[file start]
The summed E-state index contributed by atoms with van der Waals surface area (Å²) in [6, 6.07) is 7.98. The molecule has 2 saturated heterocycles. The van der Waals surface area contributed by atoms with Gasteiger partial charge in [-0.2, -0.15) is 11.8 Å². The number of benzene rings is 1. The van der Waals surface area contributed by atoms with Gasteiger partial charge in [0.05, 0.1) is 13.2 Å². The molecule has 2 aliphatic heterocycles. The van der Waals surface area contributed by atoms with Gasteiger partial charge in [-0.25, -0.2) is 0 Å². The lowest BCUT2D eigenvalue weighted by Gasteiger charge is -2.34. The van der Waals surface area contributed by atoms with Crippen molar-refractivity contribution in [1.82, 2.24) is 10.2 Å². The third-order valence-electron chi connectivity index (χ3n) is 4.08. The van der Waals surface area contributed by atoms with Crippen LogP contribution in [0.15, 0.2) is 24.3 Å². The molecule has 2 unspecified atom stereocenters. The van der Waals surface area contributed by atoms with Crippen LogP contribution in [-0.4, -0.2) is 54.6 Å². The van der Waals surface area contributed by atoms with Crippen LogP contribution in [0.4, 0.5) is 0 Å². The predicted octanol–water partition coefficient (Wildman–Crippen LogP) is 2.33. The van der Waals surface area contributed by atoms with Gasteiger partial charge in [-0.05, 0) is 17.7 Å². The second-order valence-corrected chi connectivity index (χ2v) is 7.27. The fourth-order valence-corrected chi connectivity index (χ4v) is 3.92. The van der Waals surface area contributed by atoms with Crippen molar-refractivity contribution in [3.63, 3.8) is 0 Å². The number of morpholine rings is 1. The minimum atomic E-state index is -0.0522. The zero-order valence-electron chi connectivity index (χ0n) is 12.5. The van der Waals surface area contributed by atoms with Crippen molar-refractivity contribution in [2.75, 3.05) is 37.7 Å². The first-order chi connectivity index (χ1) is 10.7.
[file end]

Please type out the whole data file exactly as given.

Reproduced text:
The summed E-state index contributed by atoms with van der Waals surface area (Å²) in [6, 6.07) is 7.98. The molecule has 2 saturated heterocycles. The van der Waals surface area contributed by atoms with Gasteiger partial charge in [-0.2, -0.15) is 11.8 Å². The number of benzene rings is 1. The van der Waals surface area contributed by atoms with Gasteiger partial charge in [0.05, 0.1) is 13.2 Å². The molecule has 2 aliphatic heterocycles. The van der Waals surface area contributed by atoms with Gasteiger partial charge in [-0.25, -0.2) is 0 Å². The lowest BCUT2D eigenvalue weighted by Gasteiger charge is -2.34. The van der Waals surface area contributed by atoms with Crippen molar-refractivity contribution in [1.82, 2.24) is 10.2 Å². The third-order valence-electron chi connectivity index (χ3n) is 4.08. The van der Waals surface area contributed by atoms with Crippen LogP contribution in [0.15, 0.2) is 24.3 Å². The molecule has 2 unspecified atom stereocenters. The van der Waals surface area contributed by atoms with Crippen LogP contribution in [-0.4, -0.2) is 54.6 Å². The van der Waals surface area contributed by atoms with Crippen LogP contribution in [0.4, 0.5) is 0 Å². The predicted octanol–water partition coefficient (Wildman–Crippen LogP) is 2.33. The van der Waals surface area contributed by atoms with Gasteiger partial charge in [-0.05, 0) is 17.7 Å². The second-order valence-corrected chi connectivity index (χ2v) is 7.27. The fourth-order valence-corrected chi connectivity index (χ4v) is 3.92. The van der Waals surface area contributed by atoms with Crippen molar-refractivity contribution in [3.63, 3.8) is 0 Å². The number of morpholine rings is 1. The minimum atomic E-state index is -0.0522. The zero-order valence-electron chi connectivity index (χ0n) is 12.5. The van der Waals surface area contributed by atoms with Crippen molar-refractivity contribution in [2.75, 3.05) is 37.7 Å². The first-order chi connectivity index (χ1) is 10.7.